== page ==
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Comic books propped up and laid open on display.

A Comics Display for the British Library

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2023 marked the 50th anniversary of the British Library, and on October 25, 2023, the Library of Congress hosted an event to mark the occasion. Sir Roly Keating, the chief executive of the British Library, met in conversation with Librarian of Congress Carla Hayden. At the start of their conversation, Dr. Hayden teases Sir Keating about how young the British Library is, and he explains that 1973 was the year the British Library officially became a separate entity from the very old and very distinguished British Museum. You can watch the rest of their friendly banter and learn more about the British Library here.

Accompanying the event was a display of related collection items, and the Serial and Government Publications Division explored some British characters and creators from the Library’s comic book collections.

Captain Britain

Created in 1975, the very British character of Captain Britain emerged in Marvel’s United Kingdom publishing office from writer Chris Claremont and artist Herb Trimpe, both American creators. Brian Braddock is a young research assistant who becomes Captain Britain when, in a near-death experience, the wizard Merlyn offers him the Amulet of Right, endowing him with superpowers.

Two comic book covers prominently featuring Captain Britain in two versions of his outfit.
Covers of Super Spider-Man no. 231 (July 13, 1977) and Captain Britain no. 1 (January 1985).

Stories with Captain Britain makes several appearances in anthology comics over the decades, such as Super Spider-Man. He also appears in various storylines of the series Excalibur in the 1980s and 1990s, which is the name of his superhero team. Captain Britain (who later becomes Captain Avalon) is frequently joined by X-Men characters and other British superheroes.

Cover showing numerous heroes and villains in the midst of battle, and an internal page showing the five core members of the Excalibur team standing arm in arm.
Cover and final panel of Excalibur (special edition, 1987).

Alan Moore

While more widely known for Swamp Thing and Watchmen series, early in his career Alan Moore wrote for the revival of Captain Britain’s story from 1982 till 1984. Moore also revived Miracleman from 1985 to 1990, which is a uniquely British-created character.

Comic book cover with Miracleman wreathed in whisps of smoke and light.
Cover of Miracleman no. 1, (1985).

The character Miracleman was first known as Marvelman. In 1954, Mick Anglo created Marvelman for UK publisher L. Miller & Son, Ltd. They needed a new character to replace the Captain Marvel stories they had been reprinting from Fawcett Publications. When the content from Fawcett ceased, Angelo created Marvelman with original storylines to continue printing. In 1963, the Marvelman series ceased when L. Miller & Son went out of business.

Later in the 1980s, Eclipse Comics wanted to reboot the title with Moore as writer. However, the title was a little too close to other titles by DC and Marvel Comics, so the name of the superhero was finally changed to Miracleman in 1985. In his revival, Moore took the storylines to darker, grittier explorations of superheroes enforcing peace instead of simply saving the day.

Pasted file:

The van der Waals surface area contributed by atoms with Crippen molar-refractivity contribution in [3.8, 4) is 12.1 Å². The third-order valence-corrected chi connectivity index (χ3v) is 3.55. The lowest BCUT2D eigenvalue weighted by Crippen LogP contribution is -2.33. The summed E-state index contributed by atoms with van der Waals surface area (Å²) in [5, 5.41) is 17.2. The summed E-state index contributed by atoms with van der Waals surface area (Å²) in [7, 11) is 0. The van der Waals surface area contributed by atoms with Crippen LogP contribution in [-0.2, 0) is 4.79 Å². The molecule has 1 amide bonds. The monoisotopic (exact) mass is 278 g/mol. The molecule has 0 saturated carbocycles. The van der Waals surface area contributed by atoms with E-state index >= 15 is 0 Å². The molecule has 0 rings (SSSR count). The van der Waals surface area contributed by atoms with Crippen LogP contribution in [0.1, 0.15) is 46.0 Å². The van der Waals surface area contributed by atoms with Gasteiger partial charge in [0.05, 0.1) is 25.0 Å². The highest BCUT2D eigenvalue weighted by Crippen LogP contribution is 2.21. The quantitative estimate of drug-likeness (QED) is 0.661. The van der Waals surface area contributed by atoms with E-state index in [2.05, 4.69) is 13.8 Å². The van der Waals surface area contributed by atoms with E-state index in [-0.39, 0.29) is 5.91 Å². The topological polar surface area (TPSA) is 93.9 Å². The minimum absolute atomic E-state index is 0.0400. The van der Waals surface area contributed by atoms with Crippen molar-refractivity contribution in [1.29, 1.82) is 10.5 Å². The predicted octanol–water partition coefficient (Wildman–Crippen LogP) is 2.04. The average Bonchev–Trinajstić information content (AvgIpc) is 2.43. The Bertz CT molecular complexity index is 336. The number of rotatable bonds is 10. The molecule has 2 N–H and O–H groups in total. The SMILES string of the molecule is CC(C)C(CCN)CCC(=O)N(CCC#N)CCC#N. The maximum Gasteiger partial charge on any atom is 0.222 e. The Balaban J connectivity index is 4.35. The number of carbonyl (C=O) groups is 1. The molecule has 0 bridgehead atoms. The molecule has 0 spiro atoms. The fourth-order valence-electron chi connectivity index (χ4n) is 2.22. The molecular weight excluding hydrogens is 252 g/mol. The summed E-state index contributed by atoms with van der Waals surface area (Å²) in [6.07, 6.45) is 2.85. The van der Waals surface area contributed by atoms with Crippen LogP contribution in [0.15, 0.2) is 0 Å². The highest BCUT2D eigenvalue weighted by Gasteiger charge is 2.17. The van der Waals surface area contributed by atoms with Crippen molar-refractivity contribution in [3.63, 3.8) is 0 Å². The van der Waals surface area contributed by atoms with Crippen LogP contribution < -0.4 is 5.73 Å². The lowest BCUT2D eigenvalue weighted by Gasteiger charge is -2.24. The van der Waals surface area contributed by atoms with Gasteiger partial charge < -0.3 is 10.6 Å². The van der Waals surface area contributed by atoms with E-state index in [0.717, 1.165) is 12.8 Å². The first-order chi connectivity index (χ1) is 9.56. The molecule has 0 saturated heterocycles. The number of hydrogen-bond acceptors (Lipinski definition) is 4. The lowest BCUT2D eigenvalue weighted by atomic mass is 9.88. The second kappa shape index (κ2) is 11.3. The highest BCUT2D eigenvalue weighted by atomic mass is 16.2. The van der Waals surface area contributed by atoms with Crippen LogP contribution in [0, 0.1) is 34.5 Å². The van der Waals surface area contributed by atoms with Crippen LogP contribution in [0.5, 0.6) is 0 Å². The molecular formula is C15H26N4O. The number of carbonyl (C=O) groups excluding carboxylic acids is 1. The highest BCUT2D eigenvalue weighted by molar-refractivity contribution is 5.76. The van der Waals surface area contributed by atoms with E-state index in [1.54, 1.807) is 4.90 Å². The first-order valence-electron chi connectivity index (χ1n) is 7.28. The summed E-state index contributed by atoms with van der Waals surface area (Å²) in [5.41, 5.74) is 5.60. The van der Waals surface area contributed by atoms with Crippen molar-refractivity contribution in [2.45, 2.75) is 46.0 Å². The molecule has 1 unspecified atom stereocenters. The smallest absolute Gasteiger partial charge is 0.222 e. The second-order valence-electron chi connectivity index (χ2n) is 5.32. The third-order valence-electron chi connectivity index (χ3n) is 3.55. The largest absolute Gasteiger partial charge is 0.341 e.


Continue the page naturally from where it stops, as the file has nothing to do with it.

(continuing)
Comic panels showing the rebirth of Marvelman as Miracleman, transforming into the superhero after saying the word "Kimota."
Internal pages from Miracleman no. 1, (1985).

Neil Gaiman

The 75 issue-run of The Sandman is one of Gaiman’s most noted contributions to comics. Published by DC Comics from January 1989 to March 1996, the series won many Eisner Awards for creative achievement in American comics. The striking covers for The Sandman were done by Dave McKean, a frequent collaborator with Gaiman. When Gaiman picked up writing Miracleman from Alan Moore, McKean joined him in illustrating the covers, starting with no. 17 (June 1990).

Two comic book covers showing Dave McKean's ethereal collages and artwork. in muted purples and greys
Covers of The Sandman no. 1 (January 1989) and Miracleman no. 17 (June 1990).

Real Heroes

Comic books supply nonfiction content too, where we find Winston Churchill as a British character included in our display. The American series was published by Parents’ Magazine Press from September 1941 to October 1946 and features heroes of the real world, especially focusing on World War II. George J. Hecht, president and publisher, tells readers in the issue’s opening letter, “you may wish you could be a hero, too, and fight for freedom… Your duty is to learn all you can.” In the story “Britain’s Top Man,” readers learn about Winston Churchill’s first term as Prime Minister (1940-1945) through colorful panels.

Colorful cover showing busts of Churchill, FDR, and Chiang Kai Shek, and an internal page about Churchill's speech to the U.S. Congress.
Cover and internal page from Real Heroes no. 4 (May 1942).

While Dr. Hayden and Sir Roly joked about a “friendly rivalry” at the end of their conversation, they also look forward to continuing the friendship between the two national institutions with more opportunities for inspiration and collaboration.

Other Resources:

Comics Through Time: a history of icons, idols, and ideas edited by M. Keith Booker (2014)

Grand Comics Database – a free resource of indexed comic books.

Find other Headlines and Heroes posts on comic books here.

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